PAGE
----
Abstract: Aim: This study aimed to categorize the constituent tissues of the mandibular condylar cartilage of elderly individuals.
Materials and methods: Thirty-three mandibular condyles were collected from 20 human cadavers of individuals between 40 years and 103 years old. Samples were stained with Masson’s trichrome and Herovici’s stains and, examined under a light microscope.
Results: All samples showed tissues that were categorized as fibrous and hyaline cartilage in the mandibular condylar cartilage. A thick fibrous cartilage layer was differentiated on the top of a thinner hyaline cartilage in all of the examined samples. Undifferentiated cells, as well as mature and hypertrophic chondroblasts, were observed in the layer identified as hyaline cartilage, even though they were not in an organized manner.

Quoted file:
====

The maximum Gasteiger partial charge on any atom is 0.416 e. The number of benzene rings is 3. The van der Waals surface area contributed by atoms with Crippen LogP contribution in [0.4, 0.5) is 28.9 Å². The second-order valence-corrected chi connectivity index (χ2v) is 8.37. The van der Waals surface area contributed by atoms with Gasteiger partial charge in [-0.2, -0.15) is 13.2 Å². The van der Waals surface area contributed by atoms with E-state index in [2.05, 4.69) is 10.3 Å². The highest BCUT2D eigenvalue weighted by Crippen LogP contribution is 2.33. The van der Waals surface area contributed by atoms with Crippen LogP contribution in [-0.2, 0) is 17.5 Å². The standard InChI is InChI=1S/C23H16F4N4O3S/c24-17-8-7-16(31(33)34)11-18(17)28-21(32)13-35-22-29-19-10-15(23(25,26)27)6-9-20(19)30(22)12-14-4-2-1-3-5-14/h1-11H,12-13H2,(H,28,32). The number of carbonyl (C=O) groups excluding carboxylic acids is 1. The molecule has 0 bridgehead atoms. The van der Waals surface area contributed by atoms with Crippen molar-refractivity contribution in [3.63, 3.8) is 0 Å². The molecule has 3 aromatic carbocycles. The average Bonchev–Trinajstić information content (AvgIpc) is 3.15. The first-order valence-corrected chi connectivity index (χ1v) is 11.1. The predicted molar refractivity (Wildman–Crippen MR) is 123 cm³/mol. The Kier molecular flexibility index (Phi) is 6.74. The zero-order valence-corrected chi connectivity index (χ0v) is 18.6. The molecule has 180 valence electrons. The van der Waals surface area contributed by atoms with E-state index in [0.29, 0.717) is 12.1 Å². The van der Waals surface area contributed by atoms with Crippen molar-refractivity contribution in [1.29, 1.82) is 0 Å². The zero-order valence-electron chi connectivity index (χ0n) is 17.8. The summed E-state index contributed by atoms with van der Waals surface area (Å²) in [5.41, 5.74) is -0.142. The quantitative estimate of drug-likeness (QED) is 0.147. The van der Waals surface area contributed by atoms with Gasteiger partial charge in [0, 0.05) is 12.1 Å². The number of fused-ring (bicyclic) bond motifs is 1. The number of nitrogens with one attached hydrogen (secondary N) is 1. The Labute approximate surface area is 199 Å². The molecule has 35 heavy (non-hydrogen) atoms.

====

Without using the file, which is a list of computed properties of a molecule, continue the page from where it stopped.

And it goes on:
Conclusion: The observations from this study confirm that both fibrocartilage and hyaline cartilage are still present in the mandibular condylar cartilage of elderly individuals.
Clinical significance: The results from this study infer that the mandibular condylar cartilage could be still able to respond to stimulus in adults. In that context, the results of the present study set the basis for future studies aiming to elucidate the biological activity and the remodeling potential of the tissues at the mandibular condyle in adults.